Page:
- Eye placement during movement: Look downwards and slightly forward at your floor space of about 5-10ft. Don't keep your gaze fixed on a wall or mirror. Looking down will keep your head aligned and prevent you from straining your neck.
Common Mistakes to Avoid When Doing a Barbell Back Squat
With the proper technique, you can achieve your workout goals, avoid the following mistakes and keep your routine on point.
- Rounding your lower back: Always keep your back straight while squatting. Keep your shoulder blades back, chest proud, back arched, and core muscles tensioned.
- Avoid leaning forward: Avoid moving your hips faster than your shoulders. Control your rep time and keep it slow. As you go downwards, stick your buttocks outwards.
- Avoid shallow squats: A good squatting depth is essential. Ensure you squat properly.
- No forward knees: As you descend in a squat, your knees shouldn't come forward; instead, keep them straight down. Your knees shouldn't track over your toes.
- Forgetting to breathe: Inhale as you descend into a squat and exhale as you ascend into a stance.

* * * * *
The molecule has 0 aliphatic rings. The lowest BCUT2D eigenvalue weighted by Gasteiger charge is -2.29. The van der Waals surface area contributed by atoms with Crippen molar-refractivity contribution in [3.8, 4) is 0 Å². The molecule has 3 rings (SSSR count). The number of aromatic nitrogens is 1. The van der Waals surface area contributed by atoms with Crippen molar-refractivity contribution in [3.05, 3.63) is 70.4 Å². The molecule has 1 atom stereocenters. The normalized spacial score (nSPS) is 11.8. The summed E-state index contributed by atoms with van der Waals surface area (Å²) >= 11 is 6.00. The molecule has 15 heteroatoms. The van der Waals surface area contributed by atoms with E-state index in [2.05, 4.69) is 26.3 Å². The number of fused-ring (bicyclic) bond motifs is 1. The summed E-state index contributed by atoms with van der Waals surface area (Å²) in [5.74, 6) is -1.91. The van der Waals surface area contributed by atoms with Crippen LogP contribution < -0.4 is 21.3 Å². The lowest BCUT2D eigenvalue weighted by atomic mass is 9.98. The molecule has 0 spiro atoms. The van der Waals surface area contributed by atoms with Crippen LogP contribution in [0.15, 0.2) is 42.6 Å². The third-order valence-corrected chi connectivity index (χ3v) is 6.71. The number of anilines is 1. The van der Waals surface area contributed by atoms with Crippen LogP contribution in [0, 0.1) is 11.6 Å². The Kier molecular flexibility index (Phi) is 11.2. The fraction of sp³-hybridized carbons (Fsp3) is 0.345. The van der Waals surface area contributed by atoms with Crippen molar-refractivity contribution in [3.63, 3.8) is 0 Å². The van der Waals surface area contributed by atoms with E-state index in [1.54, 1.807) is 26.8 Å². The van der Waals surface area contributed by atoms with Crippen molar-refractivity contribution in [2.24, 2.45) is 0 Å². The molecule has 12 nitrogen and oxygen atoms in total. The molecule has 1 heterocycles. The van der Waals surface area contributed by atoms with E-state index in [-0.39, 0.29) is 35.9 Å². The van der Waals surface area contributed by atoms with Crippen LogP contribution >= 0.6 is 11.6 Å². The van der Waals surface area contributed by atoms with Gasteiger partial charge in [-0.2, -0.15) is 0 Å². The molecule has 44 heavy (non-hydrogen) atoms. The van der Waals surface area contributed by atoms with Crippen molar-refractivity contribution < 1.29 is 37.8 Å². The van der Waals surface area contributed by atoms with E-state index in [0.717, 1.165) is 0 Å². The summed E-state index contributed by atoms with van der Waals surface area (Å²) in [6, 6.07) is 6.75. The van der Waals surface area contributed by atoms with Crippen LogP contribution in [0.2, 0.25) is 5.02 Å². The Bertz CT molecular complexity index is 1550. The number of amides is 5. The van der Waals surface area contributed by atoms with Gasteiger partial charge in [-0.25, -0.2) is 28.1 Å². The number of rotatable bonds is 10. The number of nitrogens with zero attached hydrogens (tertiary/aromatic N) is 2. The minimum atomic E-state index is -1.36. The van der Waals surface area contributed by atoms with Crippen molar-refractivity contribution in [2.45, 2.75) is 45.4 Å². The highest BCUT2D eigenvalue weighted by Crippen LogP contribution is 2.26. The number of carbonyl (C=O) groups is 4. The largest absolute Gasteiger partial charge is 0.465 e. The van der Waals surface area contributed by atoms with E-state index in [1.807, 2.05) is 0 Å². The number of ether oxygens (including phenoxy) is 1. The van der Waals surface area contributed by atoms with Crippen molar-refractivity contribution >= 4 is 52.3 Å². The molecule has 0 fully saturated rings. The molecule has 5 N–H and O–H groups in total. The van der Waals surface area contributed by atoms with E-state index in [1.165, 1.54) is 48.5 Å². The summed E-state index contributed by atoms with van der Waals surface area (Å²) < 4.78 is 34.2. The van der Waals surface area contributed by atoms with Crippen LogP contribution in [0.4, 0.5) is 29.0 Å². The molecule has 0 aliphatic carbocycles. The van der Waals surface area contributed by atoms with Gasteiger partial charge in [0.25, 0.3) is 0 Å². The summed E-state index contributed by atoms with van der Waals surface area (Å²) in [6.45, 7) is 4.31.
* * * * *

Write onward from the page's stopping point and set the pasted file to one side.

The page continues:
Alternative Exercises to a Barbell Back Squat
To substitute for a barbell back squat, you can use other exercises to hit the same muscle group.
Step ups are simple unilateral exercises that work the leg and buttocks muscles. Step ups target the quadriceps and hamstrings in the legs; and the gluteal muscles in the buttocks.
For a step up, you need a step stool, or you can use the stairs. With your lead foot, lift your body upwards to the step. Then step backwards to the original position.
Muscles Involved In Step Ups
Step ups, like the barbell back squat, work on the muscles of the glute, quadriceps, and hamstrings.
Benefits of Step Ups
- A great way to improve the strength of your legs.
- It brings even balance to both legs since it works on a single leg at a time.
- Step ups are versatile exercises, so you can easily adjust weights or heights in your routine.
A lunge is a single-leg bodyweight exercise where you step and bend your front and back legs. If done properly, lunges target the lower body muscles without added strain on your joints.
Muscles Involved a Lunges
Lunges works on the muscles of the: